Today I wanted to talk about solutions to the budgetary crisis faced by the Los Angeles Superior Court (LASC) system. The depletion of court resources eliminates local accountability, discourages long-term rehabilitation, and contributes to a dysfunctional justice system. I think it is time to think outside the box for ways to improve the system, without stretching the existing system beyond reasonable capacity. I have three steps to do this.
Office Hearings in Lieu of Prosecution
I think expansion of District Attorney and City Attorney Office Hearings is one way to steer more cases away from the court system, and yet accomplish goals of the system. While office hearings are typically handled by non-attorneys employed by the CA, I think expanded involvement and collaboration between the DA, Public Defender, and the private defense bar could create a more representative system, and encourage community solutions, rather than more criminal case filings.
Expansion of APPS - Misdemeanor and Felony Referrals
The City Attorneys’ Offices (CAs) in southern California have used the APPS Program for more than 15 years, steering misdemeanor cases away from the court system, and into a rehabilitative setting. The LA District Attorney should reconsider this program for misdemeanor and some felony referrals (at present time, it is not a DA Program). The cost to the prosecution agencies is minimal, and is generally limited to staff time spent evaluating the cases for referrals and completion. There is a program cost of about $355 paid by eligible candidates accepted into APPS. Most candidates would gladly pay the expenses for APPS if given the opportunity to resolve their cases outside of the justice system.
APPS is managed by a private company, providing a second chance for first time offenders, through an academic program, sometimes coupled with a community service component. APPS provides completion documents to the prosecution agencies, as well as notification of non-compliance.
I make requests for this program (in eligible jurisdictions) for the majority of my clients’, and have been impressed with CAs’ willingness to carefully consider this option. I think one of the reasons CAs consider APPS in lieu of court, is the expansive roles of many local defense attorneys’, steering clients toward a more productive life during and after the case, in academic and occupational pursuits. If clients are given a 2nd chance, and encouraged to succeed in school and/or work, there is less likelihood of future legal problems.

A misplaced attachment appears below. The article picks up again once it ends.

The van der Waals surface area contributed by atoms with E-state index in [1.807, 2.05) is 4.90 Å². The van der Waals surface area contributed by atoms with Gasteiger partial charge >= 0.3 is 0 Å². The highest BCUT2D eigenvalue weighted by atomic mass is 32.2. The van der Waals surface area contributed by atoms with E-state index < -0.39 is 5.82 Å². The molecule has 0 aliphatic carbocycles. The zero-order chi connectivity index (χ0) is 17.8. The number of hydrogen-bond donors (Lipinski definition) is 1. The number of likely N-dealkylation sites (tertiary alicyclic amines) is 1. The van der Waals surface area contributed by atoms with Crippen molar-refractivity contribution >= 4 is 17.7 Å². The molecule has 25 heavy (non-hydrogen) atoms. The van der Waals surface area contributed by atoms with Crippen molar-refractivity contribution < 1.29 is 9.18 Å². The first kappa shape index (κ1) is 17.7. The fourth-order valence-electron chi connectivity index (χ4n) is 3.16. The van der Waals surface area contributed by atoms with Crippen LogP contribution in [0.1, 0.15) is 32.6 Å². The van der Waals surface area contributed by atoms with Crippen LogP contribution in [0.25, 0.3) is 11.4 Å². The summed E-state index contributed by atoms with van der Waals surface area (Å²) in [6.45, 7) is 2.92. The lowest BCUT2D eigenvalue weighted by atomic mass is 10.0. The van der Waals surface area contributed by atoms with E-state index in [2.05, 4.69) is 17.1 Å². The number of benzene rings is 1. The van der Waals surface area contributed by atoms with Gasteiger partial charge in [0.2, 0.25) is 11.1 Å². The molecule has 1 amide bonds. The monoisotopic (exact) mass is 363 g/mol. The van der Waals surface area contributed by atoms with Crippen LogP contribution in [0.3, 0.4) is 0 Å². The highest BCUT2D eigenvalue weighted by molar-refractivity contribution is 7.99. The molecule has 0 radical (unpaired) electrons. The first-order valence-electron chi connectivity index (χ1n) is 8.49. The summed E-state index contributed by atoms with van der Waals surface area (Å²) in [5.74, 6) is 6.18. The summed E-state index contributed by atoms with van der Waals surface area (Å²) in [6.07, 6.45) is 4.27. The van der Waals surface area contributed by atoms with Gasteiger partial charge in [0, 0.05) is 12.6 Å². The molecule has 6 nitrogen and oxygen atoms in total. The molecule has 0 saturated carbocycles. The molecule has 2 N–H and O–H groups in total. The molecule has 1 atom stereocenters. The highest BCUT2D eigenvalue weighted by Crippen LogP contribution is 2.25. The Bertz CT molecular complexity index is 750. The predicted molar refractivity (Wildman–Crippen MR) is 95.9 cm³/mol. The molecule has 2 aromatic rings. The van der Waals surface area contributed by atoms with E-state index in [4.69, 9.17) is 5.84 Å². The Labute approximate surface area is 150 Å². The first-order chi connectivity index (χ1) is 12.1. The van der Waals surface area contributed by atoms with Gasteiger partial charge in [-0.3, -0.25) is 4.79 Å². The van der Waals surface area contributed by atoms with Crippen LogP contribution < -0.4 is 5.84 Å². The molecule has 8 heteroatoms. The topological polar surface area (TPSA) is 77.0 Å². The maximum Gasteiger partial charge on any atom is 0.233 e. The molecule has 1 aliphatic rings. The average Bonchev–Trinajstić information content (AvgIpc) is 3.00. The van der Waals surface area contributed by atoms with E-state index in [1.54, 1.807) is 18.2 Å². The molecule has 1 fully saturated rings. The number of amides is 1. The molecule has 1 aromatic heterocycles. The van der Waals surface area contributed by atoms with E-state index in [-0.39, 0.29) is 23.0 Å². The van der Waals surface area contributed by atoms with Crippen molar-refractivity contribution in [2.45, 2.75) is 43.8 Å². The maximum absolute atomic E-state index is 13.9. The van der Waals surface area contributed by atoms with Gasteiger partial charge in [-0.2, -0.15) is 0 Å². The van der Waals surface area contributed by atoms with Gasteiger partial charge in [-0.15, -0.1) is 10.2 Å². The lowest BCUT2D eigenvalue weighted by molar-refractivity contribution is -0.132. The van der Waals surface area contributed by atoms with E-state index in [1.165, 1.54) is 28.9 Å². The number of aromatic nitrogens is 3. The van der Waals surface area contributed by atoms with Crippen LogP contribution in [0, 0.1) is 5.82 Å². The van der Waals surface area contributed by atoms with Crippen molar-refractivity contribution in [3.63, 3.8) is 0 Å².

Neighborhood Courts – Expansion in Los Angeles
A voluntary, “informal” court system was first established in two California jurisdictions, San Francisco and Yolo County, steering cases away from criminal prosecution, and into a neighborhood, or community setting. While the Yolo Program just began in May, 2013, San Francisco DA George Gascon (a former police chief) overhauled the existing San Francisco Neighborhood Court system in 2011. The San Francisco program focuses on community solutions, and cases are adjudicated by volunteer community members, who are trained “problem solvers.” Directives are made by the community members, to the accused person, including assignments of community work and victim restitution. Those who successfully complete this program are steered out of the criminal court system.
According to the SFDA, a request must be made to the corresponding “Neighborhood Prosecutor” within 5 days of the arrest/citation date, to be considered for the program.
In 2012, according to the SFDA, this program handled about 700 cases. Currently, the San Francisco Neighborhood Court does not allow defense attorney participation, which presents some concerns related to oversight.
While Neighborhood Courts have had mixed reviews, I think they are an important step in the right direction. The goal is to divert low-level cases (misdemeanor and infraction) from the overburdened justice system, and provide “restorative” solutions and accountability. I think Neighborhood Court can be designed to accomplish this on a larger scale.
This program is being utilized somewhat in Los Angeles County, and should be expanded, focusing on accountability of the participants, as well as improvement to the community at large.
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